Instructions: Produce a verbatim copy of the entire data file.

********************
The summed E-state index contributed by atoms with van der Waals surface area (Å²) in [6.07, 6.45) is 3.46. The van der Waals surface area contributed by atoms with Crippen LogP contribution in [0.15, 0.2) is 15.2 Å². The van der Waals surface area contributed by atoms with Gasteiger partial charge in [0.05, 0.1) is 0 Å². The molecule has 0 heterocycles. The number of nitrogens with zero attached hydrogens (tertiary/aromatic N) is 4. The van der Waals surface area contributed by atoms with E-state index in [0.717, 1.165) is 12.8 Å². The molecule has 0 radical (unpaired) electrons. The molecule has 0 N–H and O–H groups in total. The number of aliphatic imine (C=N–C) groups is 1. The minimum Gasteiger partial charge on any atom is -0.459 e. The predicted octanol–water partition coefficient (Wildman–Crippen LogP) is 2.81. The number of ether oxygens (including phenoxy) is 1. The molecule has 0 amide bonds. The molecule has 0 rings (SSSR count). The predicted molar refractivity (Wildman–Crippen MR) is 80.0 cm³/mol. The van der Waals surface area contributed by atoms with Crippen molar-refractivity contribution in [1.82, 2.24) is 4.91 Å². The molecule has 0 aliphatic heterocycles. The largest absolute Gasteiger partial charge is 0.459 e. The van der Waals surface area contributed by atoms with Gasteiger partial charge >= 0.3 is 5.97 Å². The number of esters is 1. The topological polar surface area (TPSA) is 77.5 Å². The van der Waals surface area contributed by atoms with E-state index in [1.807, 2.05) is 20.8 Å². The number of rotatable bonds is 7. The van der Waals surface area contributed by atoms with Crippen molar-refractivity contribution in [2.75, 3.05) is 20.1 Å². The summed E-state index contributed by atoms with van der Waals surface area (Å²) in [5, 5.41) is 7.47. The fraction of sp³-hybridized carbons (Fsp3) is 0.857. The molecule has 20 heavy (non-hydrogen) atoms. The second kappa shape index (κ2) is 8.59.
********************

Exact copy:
The summed E-state index contributed by atoms with van der Waals surface area (Å²) in [6.07, 6.45) is 3.46. The van der Waals surface area contributed by atoms with Crippen LogP contribution in [0.15, 0.2) is 15.2 Å². The van der Waals surface area contributed by atoms with Gasteiger partial charge in [0.05, 0.1) is 0 Å². The molecule has 0 heterocycles. The number of nitrogens with zero attached hydrogens (tertiary/aromatic N) is 4. The van der Waals surface area contributed by atoms with E-state index in [0.717, 1.165) is 12.8 Å². The molecule has 0 radical (unpaired) electrons. The molecule has 0 N–H and O–H groups in total. The number of aliphatic imine (C=N–C) groups is 1. The minimum Gasteiger partial charge on any atom is -0.459 e. The predicted octanol–water partition coefficient (Wildman–Crippen LogP) is 2.81. The number of ether oxygens (including phenoxy) is 1. The molecule has 0 amide bonds. The molecule has 0 rings (SSSR count). The predicted molar refractivity (Wildman–Crippen MR) is 80.0 cm³/mol. The van der Waals surface area contributed by atoms with Crippen molar-refractivity contribution in [1.82, 2.24) is 4.91 Å². The molecule has 0 aliphatic heterocycles. The largest absolute Gasteiger partial charge is 0.459 e. The van der Waals surface area contributed by atoms with Gasteiger partial charge >= 0.3 is 5.97 Å². The number of esters is 1. The topological polar surface area (TPSA) is 77.5 Å². The van der Waals surface area contributed by atoms with E-state index in [1.807, 2.05) is 20.8 Å². The number of rotatable bonds is 7. The van der Waals surface area contributed by atoms with Crippen molar-refractivity contribution in [2.75, 3.05) is 20.1 Å². The summed E-state index contributed by atoms with van der Waals surface area (Å²) in [5, 5.41) is 7.47. The fraction of sp³-hybridized carbons (Fsp3) is 0.857. The molecule has 20 heavy (non-hydrogen) atoms. The second kappa shape index (κ2) is 8.59.